TrendFrom years 2000 to 2015 there wasa general trend of a reduction in maternal mortality. This was investigated bythe UN who included this cause in their 2000 initiative Millennium DevelopmentGoals. At present the level is at 216 deaths per 100,000 live births which isan average reduction of 2.3% per year since 2000 when the level stood at 385. Onuniversal comparison this trend highlighted the link between better healthcare (andbetter access to this healthcare) and the low mortality rates of developedcountries compared to developing – where 99% of maternal deaths occur today. Themain cause of death was haemorrhage and so without access to quality healthcarethe developing countries were unable to prevent these deaths and more (UNICEF2017) (WHO 2015.)ChallengesFirstly there is a problem withdata collection in terms of its quality and how it is measured.
In order totarget the maternal mortality rate it is required to know what these numbersare and in what scenarios these deaths they take place. Often the worstaffected countries are those will little data as they are usually in a state ofcrisis whether it be natural disaster, war or a health epidemic. Other datashortfalls leave subsets of populations overlooked in the face of an overalllow maternal mortality rate nationally. This was seen in the case of Australia withindigenous populations where maternal mortality rate was double that ofnon-indiginous, as found by a study purposely examining this subsection in society(WHO 2015).
HIV epidemics are a prominentproblem with countries deemed at having made no progress since 2000. The burdenthis takes on the nations resources has a knock-on effect into availability ofmaternal care. These countries also can have the added hindrance of nationalstrife and other crises simultaneously with the HIV epidemic. To tacklematernal deaths these issues must be acknowledged and addressed in combinationwith any approach these factors are what prevents progress (WHO 2015).Keeping abreast of the observedshift in cause of maternal deaths is also a challenge.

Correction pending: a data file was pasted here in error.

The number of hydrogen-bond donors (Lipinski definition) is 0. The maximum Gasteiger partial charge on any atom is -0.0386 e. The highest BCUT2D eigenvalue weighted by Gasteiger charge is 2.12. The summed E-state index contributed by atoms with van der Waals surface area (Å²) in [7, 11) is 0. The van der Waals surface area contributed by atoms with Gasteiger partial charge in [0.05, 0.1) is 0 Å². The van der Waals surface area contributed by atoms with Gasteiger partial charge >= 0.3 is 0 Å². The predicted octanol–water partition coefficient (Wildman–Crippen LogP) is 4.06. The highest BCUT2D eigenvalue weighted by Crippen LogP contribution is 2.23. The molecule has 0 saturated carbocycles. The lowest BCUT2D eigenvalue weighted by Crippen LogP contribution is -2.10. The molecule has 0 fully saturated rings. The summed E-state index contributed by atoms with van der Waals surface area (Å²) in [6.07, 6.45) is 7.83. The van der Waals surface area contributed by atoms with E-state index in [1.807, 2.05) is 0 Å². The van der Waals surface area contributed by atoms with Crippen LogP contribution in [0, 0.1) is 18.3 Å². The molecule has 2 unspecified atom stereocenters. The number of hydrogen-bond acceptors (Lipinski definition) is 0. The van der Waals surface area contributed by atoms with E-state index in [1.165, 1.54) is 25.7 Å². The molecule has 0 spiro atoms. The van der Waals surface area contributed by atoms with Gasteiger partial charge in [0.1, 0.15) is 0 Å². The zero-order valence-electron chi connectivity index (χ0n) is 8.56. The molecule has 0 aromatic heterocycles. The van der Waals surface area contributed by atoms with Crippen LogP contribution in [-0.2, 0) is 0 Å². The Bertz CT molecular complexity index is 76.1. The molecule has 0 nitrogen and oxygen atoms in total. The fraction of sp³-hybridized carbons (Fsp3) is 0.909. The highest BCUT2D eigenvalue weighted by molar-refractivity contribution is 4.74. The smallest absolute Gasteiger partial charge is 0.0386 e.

While maternal mortalityrates may have declined there can then be an increase in proportion of laterobstetric complications and causes of death that pregnancy has exacerbated. Theapproach to improvements will need to be adapted to shadow this shift to more theseindirect deaths and obstetric complications (WHO 2015).OpportunitiesTo address the data problemcountries can implement programmes such as the Confidential Enquiry intoMaternal Deaths (CEMD) for correct classification of maternal deaths in the country’snational statistics. As a prelude to this the Maternal Death Surveillance andResponse (MDSR) can be used to build the data network. This would be helpful inkeeping track of the current data and any emerging shifts. The efficiency ofthis could be augmented by going digital in the approach such as with the OpenSmart Register Platform.
Programmes such as these provides frontline healthcareworkers with means to record and monitor the health of those they treat. Accessto healthcare, increasing proportion of healthcare dedicated to women and healthinsurance schemes have also shown to have an impact and so should be morewidely utilized (WHO 2015) (Filippi et al 2016).Maternal mortality is closelylinked to poverty. Access to family planning has a strong link with long termeconomic advancements and in so a path out of poverty at a national level. Withfamily planning there are less children to care for, the births are spaced tobetter allow for the survival of the children that are born and women are ableto advance their education and enter the paid workforce.
The SustainableDevelopment Goals 2015 emphasises the global recognition of the importance ofthis issue as is also highlighted by the fourth International Conference onFamily Planning, that focuses on reducing population to eliminate poverty. Herethe conference observed a majority voicing the importance on long term reversiblecontraceptive devices as they key to success. By making this a prominentapproach it would facilitate long term change, the economy also and be lesssensitive to epidemics. (Canning and Schultz, 2012)